With a globalized capitalist elite comes a global economic order, enforced by a global political order. That global political order has one central requirement, namely, integration into the global economic order. The catch is that such integration must be on terms acceptable to the global capitalist elite -- which winds up meaning, on terms dictated by the global capitalist elite. This is the great sin of such regimes as Cuba, Venezuela, Iran, North Korea, and of course, Iraq prior to the 2003 invasion. Everybody asks why some authoritarian regimes like Saddam Hussein's, must be "changed," while others like the dictatorships still found in Central America or sub-Saharan Africa excite no particular concern. The reason is that some dictatorships benefit global corporate elites, while others do not. If Hugo Chavez permitted the continued exploitation of his nation's oil wealth on terms dictated by international oil companies, no one would have the least concern for any "tyranny" found within his borders.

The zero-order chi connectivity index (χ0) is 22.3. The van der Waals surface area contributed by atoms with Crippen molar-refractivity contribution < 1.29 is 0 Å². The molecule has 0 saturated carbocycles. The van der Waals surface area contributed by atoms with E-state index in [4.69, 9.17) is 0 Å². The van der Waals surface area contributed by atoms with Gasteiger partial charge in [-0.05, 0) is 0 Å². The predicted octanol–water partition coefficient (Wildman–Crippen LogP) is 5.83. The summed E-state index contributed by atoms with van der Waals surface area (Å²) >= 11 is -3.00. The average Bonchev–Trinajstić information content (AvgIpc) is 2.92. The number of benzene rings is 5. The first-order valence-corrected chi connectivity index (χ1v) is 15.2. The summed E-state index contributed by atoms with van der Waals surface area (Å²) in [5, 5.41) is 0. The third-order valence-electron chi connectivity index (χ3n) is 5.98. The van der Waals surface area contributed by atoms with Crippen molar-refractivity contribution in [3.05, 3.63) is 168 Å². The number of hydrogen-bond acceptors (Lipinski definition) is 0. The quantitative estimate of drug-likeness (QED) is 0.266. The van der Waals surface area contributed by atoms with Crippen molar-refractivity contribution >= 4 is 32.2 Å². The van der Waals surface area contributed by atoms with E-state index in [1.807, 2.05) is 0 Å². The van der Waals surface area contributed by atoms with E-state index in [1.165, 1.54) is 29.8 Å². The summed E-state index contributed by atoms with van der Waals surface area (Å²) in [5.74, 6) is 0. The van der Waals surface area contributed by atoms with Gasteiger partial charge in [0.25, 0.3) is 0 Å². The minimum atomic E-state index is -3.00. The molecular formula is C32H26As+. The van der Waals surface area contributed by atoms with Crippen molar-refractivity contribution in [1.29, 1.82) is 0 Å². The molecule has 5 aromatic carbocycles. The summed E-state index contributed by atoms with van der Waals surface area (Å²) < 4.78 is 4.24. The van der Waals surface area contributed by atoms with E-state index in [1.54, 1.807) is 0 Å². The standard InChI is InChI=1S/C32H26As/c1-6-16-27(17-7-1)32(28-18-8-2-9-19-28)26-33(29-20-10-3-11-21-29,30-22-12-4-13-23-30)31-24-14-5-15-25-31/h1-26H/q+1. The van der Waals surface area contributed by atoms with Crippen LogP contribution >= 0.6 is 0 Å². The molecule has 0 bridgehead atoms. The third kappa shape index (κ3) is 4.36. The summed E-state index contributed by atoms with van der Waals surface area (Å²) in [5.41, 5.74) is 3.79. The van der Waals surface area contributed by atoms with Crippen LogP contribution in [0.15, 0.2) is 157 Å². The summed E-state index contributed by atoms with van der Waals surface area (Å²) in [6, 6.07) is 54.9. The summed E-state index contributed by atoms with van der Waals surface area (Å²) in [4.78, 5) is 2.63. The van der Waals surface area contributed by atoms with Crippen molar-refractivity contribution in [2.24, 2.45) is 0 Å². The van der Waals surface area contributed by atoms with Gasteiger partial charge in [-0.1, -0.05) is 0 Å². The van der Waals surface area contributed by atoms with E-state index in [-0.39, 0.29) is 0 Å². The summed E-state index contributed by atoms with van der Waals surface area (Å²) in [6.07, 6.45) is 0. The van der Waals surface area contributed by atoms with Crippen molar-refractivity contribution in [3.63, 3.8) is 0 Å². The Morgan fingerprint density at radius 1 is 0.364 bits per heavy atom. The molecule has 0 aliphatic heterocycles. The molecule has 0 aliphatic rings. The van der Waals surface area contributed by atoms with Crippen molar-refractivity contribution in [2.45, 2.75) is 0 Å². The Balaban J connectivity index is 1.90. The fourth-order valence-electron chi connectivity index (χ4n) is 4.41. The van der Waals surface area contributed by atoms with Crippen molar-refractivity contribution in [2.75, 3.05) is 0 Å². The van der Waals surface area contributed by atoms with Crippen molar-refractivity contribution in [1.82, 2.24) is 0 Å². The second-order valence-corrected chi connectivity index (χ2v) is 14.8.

As for the American working class, In the "good old days" of American affluence -- that would be the '50's and '60's -- the traditional division of the world between the "core" and the "periphery" permitted US elites to spread the wealth to American wage earners. This is classic imperialist theory, where national elites essentially buy off their own working classes. As national elites have gradually fused into one international corporate elite, the basic deal between elites and certain preferred elements of the working class has broken down.